“While the Southwest Region is expected to benefit most, the reduction in the cost of internal trade will spread to economic sectors all over the country, generating additional value-added and creating new job opportunities through improved connectivity with other important cities and core facilities on the opposite sides of the Padma River,”  Hussain added. 

He cited studies that have indicated that the bridge would increase the national GDP growth rate by 1.2 percent and the gross product in the southwest region by 35 percent. “It will create employment opportunities for 1.2 percent of the total labour force.

Despite delays caused by funding uncertainties, implementation hiccups and cost escalation by over three times relative to the original estimate, the projected size of the excess of benefits over costs remains robust, according to most assessments,”  Hussain said, adding that significant impacts are also expected on international trade between neighbouring countries such as India, Nepal, Bhutan, and Myanmar.

The southwest region,  approximately 27 percent of the country's land area and home to nearly a quarter of its over 160 million population,  has remained one of the least developed parts of Bangladesh, primarily due to a lack of connectivity to the rest of the country, according to an Asian Development Bangladesh (ADB) study in 2011.

“The proportion of the population below the poverty line in the southwest region remains about five percent higher than in the rest of the country,” stated the ADB report. The most important bottleneck was the lack of a bridge on the Padma River, which kept the region more isolated from the eastern and north-east areas, the report observed at that time.

But with Padma Bridge in sight, economic benefits from the multi-billion-dollar project are going to be really big. The Padma Bridge would save about two hours of travel time between the Dhaka division and the southwest region for cars and buses and between five to ten hours for trucks, according to a World Bank study in 2011.

According to a Japan International Cooperation Agency (JICA) study, a 10 percent decrease in travel time to and from Dhaka will lead to a 5.5 percent increase in district economic output. The annual average daily traffic would be around 29,278 by 2024, as projected by ADB. The benefits of the project would be equivalent to an annual increase of at least 1.7 percent of the southwest region GDP in value and of 0.56 percent of the annual increase in national GDP, according to the 2011 World Bank (WB) project appraisal report.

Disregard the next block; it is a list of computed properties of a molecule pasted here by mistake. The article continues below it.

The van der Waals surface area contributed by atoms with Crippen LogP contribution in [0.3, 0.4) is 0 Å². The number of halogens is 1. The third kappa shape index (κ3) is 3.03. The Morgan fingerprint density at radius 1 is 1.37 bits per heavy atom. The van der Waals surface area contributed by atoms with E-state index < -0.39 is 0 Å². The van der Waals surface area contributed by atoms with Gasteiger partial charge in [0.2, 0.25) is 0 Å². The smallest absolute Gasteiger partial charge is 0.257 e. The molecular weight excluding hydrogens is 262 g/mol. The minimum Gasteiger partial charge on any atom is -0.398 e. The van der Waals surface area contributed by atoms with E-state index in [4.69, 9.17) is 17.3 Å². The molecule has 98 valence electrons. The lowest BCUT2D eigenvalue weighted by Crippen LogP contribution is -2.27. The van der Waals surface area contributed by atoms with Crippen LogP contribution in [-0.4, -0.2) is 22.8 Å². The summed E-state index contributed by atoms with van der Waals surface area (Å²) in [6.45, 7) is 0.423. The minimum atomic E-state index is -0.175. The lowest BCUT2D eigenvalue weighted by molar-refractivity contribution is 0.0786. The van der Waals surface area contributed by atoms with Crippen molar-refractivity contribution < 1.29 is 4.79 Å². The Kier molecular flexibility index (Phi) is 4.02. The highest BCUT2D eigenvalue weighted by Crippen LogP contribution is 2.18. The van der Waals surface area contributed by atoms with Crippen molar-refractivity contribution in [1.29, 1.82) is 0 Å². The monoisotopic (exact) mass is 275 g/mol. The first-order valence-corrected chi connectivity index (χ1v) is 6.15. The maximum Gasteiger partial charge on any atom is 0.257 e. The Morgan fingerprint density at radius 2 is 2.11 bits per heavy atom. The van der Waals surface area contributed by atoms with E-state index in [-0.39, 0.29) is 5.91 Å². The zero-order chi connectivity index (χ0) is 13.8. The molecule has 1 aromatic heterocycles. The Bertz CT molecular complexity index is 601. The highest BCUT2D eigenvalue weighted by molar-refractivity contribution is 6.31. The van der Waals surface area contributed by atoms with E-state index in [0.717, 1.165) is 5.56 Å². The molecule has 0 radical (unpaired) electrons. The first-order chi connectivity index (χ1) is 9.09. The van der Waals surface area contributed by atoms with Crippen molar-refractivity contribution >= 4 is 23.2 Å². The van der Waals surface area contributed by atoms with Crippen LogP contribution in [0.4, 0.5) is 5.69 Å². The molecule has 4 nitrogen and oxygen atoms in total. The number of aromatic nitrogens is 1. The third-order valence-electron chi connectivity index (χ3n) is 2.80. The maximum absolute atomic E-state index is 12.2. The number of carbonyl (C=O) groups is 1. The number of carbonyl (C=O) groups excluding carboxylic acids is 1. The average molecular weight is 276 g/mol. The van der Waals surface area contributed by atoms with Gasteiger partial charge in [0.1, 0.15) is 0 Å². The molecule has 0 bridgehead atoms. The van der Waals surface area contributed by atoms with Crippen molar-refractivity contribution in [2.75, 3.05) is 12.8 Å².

It also said the poverty reduction rate would increase by one percent in the southwest region and by 0.8 percent at the national level. The Padma Bridge will reduce travel time between Dhaka and Mongla port ( distance of 170 km), which is closer to Dhaka than the main port Chittagong ( distance264 km ). More traffic to Mongla will reduce the mounting congestion at Chittagong caused by Bangladesh's rising exports.

The Padma bridge will be an integral part of the Asian Highway One and Trans-Asian railway network systems (Sylhet-Kanchpur-Dhaka-Mawa-Jashore-Benapole, connecting Calcutta in eastern India, said the World Bank's appraisal report. 

The river training works of Padma Bridge have helped control river erosion, a recurrent acute problem in Bangladesh and one of the major causes of landlessness and extreme poverty.

Trade and tourism could be another important source of growth, experts say." A river cruise down the Padma river past the bridge from India's West Bengal can become a huge draw for tourists," says Calcutta-based tour operator Abhra Bhattacharya. 

For PM Hasina, the rosy economic picture emanating from the Padma Bridge will come as a shot in the arm in the rundown to the parliamentary elections due in Dec 2023. Despite Opposition protests over enforced disappearances and rigged elections, even her critics admit Hasina has a brilliant record of economic growth and human development during her thirteen years in power.

"This report card is what she will hold up to the nation to beat incumbency when she seeks a record fourth term in power," says Sukharanjan Dasgupta, who has authored books on Bangladesh. " There is no leader in South Asia who can come up with such a strong track record of economic growth which trickles down," he said.